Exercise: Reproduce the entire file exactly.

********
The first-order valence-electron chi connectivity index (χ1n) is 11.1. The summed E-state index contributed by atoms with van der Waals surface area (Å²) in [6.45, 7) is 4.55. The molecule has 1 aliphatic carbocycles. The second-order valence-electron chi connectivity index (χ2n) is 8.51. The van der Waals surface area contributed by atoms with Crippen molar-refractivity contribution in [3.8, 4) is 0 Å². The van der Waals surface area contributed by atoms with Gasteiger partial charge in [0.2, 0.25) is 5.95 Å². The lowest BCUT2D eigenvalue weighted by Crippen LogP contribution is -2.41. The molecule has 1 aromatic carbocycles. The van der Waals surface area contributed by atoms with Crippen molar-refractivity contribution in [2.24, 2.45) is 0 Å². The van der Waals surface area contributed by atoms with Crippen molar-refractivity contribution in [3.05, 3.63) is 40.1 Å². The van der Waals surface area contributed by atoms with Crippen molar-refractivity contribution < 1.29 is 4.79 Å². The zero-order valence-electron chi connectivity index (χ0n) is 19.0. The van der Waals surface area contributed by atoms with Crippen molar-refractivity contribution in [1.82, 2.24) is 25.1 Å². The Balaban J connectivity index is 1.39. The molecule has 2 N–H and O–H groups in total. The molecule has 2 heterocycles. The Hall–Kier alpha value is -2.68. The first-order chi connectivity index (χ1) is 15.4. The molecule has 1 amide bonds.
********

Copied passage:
The first-order valence-electron chi connectivity index (χ1n) is 11.1. The summed E-state index contributed by atoms with van der Waals surface area (Å²) in [6.45, 7) is 4.55. The molecule has 1 aliphatic carbocycles. The second-order valence-electron chi connectivity index (χ2n) is 8.51. The van der Waals surface area contributed by atoms with Crippen molar-refractivity contribution in [3.8, 4) is 0 Å². The van der Waals surface area contributed by atoms with Gasteiger partial charge in [0.2, 0.25) is 5.95 Å². The lowest BCUT2D eigenvalue weighted by Crippen LogP contribution is -2.41. The molecule has 1 aromatic carbocycles. The van der Waals surface area contributed by atoms with Crippen molar-refractivity contribution in [2.24, 2.45) is 0 Å². The van der Waals surface area contributed by atoms with Crippen molar-refractivity contribution in [3.05, 3.63) is 40.1 Å². The van der Waals surface area contributed by atoms with Crippen molar-refractivity contribution < 1.29 is 4.79 Å². The zero-order valence-electron chi connectivity index (χ0n) is 19.0. The van der Waals surface area contributed by atoms with Crippen molar-refractivity contribution in [1.82, 2.24) is 25.1 Å². The Balaban J connectivity index is 1.39. The molecule has 2 N–H and O–H groups in total. The molecule has 2 heterocycles. The Hall–Kier alpha value is -2.68. The first-order chi connectivity index (χ1) is 15.4. The molecule has 1 amide bonds.